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The Election Commission’s secret


Ballot box at the entrance of the Election Commission

AS expected, the Election Commission (EC) said “no” to the idea of local elections mooted by the Penang and Selangor governments. Perhaps the EC is taking its cue from Prime Minister Datuk Seri Najib Razak, who is dead against “politicking“, the derogatory term for political competition.

I would argue that the EC actually has an institutional interest not to have local elections. Why? Because it would expose one aspect of their great disservice to Malaysia: gerrymandering.

Russian dolls

Before I explain how gerrymandering has made a mess out of local governments in Malaysia, perhaps some background is in order.

Our current two-tier electoral structure is designed like a set of Russian dolls. No parliamentary constituency should cut across a state boundary, and no state constituency should cross the boundaries between parliamentary constituencies. They must all fit neatly inside one another, from bottom to top.

In other words, our 13 states each has a set of three Russian dolls: the overall state boundary, the parliamentary constituencies within the state, and the state constituencies within each parliamentary constituency. The three Federal Territories each has a set of two Russian dolls: the overall territory boundary, and the parliamentary constituencies within it.

This neat design is meant to serve two purposes:

It allows the electorate to be organised into a single electoral roll for both federal and state elections. If any state constituency was allowed to cross the parliamentary constituency boundaries, two electoral rolls would be needed if federal and state elections were held simultaneously.

It allows the Barisan Nasional (BN) to organise its political leadership neatly: the menteri besar or chief minister leads the parliamentarians in his or her state, while each parliamentarian leads the state assemblypersons in his or her constituency.

Even though parliamentarians are federal legislators, thus being from a different political “system” than state premiers and assemblypersons, this Russian doll arrangement between federal and state lawmakers is rational.

It is also reasonable to assume that the constituents in any given state constituency share a common set of political interests, which may have to be addressed separately at state and federal levels.

Let’s say state constituency a1 is part of parliamentary constituency A. and the locals in a1 are facing problems with both land title and healthcare. They should therefore approach a1′s state representative for the land issue, and A’s parliamentarian for the healthcare issue.

However, if a1 cuts across the boundaries of parliamentary constituencies A, B and C, then the locals and perhaps a1′s state representative would have to coordinate with the parliamentarians from A, B and C on the healthcare issue.

Missing Russian dolls

Now, what happens to the Russian dolls if we want to have local elections with the same, single electoral roll?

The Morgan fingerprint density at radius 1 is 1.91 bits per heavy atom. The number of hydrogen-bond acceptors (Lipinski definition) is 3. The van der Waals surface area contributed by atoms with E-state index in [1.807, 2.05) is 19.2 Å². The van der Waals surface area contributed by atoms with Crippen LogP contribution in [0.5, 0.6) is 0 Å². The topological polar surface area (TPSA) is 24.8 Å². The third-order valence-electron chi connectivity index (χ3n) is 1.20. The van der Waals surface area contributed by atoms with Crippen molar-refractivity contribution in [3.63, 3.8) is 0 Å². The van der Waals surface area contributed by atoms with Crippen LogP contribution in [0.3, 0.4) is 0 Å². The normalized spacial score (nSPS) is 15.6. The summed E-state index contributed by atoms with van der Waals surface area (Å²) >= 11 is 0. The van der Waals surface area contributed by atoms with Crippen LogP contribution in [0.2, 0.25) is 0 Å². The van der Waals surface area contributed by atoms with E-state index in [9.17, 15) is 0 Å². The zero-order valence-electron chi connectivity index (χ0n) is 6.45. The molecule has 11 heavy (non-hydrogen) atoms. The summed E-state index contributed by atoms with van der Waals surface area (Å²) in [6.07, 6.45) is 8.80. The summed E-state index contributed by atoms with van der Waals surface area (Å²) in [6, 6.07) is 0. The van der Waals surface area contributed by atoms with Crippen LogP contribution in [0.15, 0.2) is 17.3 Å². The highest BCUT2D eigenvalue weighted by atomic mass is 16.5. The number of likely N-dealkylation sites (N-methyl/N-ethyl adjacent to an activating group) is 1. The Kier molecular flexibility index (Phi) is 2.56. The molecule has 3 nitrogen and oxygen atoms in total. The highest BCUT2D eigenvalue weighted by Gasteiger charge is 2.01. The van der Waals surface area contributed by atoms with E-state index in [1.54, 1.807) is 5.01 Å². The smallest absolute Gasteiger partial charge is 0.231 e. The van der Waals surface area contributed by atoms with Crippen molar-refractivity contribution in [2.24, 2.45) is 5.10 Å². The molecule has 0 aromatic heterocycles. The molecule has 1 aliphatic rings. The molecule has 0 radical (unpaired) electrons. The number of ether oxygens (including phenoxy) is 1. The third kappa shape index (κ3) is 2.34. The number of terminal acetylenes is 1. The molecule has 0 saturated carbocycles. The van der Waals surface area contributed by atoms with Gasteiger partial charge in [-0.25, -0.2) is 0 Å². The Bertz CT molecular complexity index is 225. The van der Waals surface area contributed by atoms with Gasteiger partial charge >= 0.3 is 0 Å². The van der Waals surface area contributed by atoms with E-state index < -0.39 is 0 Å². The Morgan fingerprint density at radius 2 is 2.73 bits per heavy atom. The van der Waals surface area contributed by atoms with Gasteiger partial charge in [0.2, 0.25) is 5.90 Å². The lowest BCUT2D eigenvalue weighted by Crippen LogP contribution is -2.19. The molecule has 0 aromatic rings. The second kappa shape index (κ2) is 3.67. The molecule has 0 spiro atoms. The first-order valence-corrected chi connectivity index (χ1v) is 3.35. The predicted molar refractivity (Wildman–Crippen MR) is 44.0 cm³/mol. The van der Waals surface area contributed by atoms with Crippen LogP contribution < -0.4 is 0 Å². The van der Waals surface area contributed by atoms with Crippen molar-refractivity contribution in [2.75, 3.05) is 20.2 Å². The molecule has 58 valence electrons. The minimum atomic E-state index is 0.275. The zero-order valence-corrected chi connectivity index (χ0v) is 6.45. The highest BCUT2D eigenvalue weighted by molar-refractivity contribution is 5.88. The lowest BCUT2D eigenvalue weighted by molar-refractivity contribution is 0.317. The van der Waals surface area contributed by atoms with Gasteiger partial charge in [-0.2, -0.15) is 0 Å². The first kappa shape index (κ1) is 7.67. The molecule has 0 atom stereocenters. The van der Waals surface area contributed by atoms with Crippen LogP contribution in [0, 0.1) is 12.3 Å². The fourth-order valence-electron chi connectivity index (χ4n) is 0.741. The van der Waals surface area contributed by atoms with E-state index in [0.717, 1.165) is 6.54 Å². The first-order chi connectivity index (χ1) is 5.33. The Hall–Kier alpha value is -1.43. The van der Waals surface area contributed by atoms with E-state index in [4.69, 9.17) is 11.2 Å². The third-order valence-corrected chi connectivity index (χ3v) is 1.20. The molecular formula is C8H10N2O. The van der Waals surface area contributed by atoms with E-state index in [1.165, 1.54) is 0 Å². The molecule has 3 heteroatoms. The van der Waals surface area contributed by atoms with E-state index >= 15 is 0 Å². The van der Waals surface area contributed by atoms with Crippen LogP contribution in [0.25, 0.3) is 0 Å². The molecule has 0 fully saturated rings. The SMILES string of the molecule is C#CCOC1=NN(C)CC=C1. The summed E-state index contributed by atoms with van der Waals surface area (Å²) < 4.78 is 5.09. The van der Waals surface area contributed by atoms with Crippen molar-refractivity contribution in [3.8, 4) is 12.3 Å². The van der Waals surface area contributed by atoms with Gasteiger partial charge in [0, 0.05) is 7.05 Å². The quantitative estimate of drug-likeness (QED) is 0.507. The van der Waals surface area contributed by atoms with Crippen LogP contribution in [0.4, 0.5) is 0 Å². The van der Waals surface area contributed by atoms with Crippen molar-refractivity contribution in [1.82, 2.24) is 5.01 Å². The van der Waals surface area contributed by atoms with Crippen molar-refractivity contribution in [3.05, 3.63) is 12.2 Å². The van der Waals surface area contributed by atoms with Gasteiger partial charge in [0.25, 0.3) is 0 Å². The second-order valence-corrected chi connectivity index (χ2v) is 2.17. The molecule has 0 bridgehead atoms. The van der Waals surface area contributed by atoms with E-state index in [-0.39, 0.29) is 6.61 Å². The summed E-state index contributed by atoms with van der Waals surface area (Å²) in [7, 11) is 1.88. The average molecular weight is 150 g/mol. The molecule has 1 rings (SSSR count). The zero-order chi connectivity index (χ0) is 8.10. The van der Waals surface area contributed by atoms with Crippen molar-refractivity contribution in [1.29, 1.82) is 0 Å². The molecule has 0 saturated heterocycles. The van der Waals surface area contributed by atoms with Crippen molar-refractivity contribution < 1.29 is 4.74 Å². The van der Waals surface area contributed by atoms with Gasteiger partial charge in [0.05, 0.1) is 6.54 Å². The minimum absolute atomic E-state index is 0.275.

Ideally, then, we would have a set of five Russian dolls: the overall state boundary, the local authorities within it, the parliamentary constituencies within each local authority, the state constituency within each parliamentary constituency, and the local ward (constituency) within each state constituency.

Thus, a local authority might have one or more parliamentarians serving it, but no parliamentarian should serve more than one local authority. Similarly, a state constituency would consist of a few local wards, but no local ward should be located across more than one state constituency.

And so, to revive local elections, couldn’t we just divide existing state constituencies into smaller, elected local wards?

The answer is no.

Consider the case of Bukit Lanjan. This state constituency is spread across two local authorities: Majlis Bandaraya Petaling Jaya (MBPJ) and Majlis Perbandaran Selayang. Another state seat, Sri Muda, sprawls across three local authorities: Majlis Perbandaran Klang, Majlis Bandaraya Shah Alam and Majlis Perbandaran Subang Jaya.

These state constituencies would have to be carved into local wards for two or three different local authorities. On top of that, some of these wards might end up being too small.

And why would this happen? The answer: gerrymandering.


                                   Russian dolls (Pic by filax / sxc.hu)
Electoral districts should in principle be political communities sharing common interests. Since local authorities determine the quality of local public service, their borders should be a key determinant of the electoral boundaries.

However, we have not had local elections since 1964, and so the EC has had a free hand in drawing and redrawing constituency boundaries.

Thus, reintroducing local elections would entail redelineating parliamentary and state constituencies to make them correspond with local authority boundaries.

So let’s say the Penang and Selangor state governments are willing to amend state laws to force local elections on the EC. Unless this move is somehow declared unconstitutional, the EC would have to redraw a three-tier electoral map in the next redelineation exercise, which could begin in March 2011.

Constrained by the local authority boundaries, the pathological gerrymandering that has protected the BN so far would then have to be rolled back. The BN’s systemic cheating via the EC’s tampering with the electoral map would then be too obvious to escape citizens’ eyes.

“No politicking”

For conspiracy theorists, the reason for not having local elections is probably more evil than gerrymandering. It is to prevent the appearance of a meaningful three-tier government system so that federal and state lawmakers can be sucked into firefighting and pork-barrel allocations as a result of dysfunctional local governance.

To begin with, many Malaysians do not realise we actually have two sets of “local governments”: local authorities, such as the MBPJ, and administrative districts, such as Daerah Petaling.

Hence, at the sub-state level, there are three sets of divisions: parliamentary and state constituencies, local authorities, and administrative districts — and their boundaries often criss-cross. For example, the Bukit Lanjan state constituency also serves two administrative districts: Petaling and Gombak.


Three sets of sub-state division, but only one is elected — the other two are largely dysfunctional